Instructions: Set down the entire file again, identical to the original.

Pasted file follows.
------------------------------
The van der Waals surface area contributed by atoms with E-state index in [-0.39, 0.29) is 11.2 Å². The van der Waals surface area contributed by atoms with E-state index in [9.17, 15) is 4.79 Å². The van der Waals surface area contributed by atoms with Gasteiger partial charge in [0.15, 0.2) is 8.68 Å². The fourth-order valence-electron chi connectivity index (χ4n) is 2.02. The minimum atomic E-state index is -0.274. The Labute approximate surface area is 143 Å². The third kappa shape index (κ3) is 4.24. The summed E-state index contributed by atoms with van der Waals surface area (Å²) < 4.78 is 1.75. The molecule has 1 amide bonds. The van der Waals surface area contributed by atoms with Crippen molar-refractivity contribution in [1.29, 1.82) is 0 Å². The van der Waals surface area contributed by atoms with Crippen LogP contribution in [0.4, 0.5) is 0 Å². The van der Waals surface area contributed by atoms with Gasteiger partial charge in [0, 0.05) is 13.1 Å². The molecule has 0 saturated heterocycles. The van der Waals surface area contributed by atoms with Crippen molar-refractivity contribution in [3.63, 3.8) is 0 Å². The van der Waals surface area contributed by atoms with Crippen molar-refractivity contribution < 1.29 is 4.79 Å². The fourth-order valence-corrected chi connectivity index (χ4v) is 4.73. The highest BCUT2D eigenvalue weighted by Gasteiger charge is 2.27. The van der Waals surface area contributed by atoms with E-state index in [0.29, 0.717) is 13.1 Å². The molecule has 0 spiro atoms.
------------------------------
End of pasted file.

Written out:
The van der Waals surface area contributed by atoms with E-state index in [-0.39, 0.29) is 11.2 Å². The van der Waals surface area contributed by atoms with E-state index in [9.17, 15) is 4.79 Å². The van der Waals surface area contributed by atoms with Gasteiger partial charge in [0.15, 0.2) is 8.68 Å². The fourth-order valence-electron chi connectivity index (χ4n) is 2.02. The minimum atomic E-state index is -0.274. The Labute approximate surface area is 143 Å². The third kappa shape index (κ3) is 4.24. The summed E-state index contributed by atoms with van der Waals surface area (Å²) < 4.78 is 1.75. The molecule has 1 amide bonds. The van der Waals surface area contributed by atoms with Crippen molar-refractivity contribution in [1.29, 1.82) is 0 Å². The van der Waals surface area contributed by atoms with Crippen LogP contribution in [0.4, 0.5) is 0 Å². The van der Waals surface area contributed by atoms with Gasteiger partial charge in [0, 0.05) is 13.1 Å². The molecule has 0 saturated heterocycles. The van der Waals surface area contributed by atoms with Crippen molar-refractivity contribution in [3.63, 3.8) is 0 Å². The van der Waals surface area contributed by atoms with Crippen molar-refractivity contribution < 1.29 is 4.79 Å². The fourth-order valence-corrected chi connectivity index (χ4v) is 4.73. The highest BCUT2D eigenvalue weighted by Gasteiger charge is 2.27. The van der Waals surface area contributed by atoms with E-state index in [0.29, 0.717) is 13.1 Å². The molecule has 0 spiro atoms.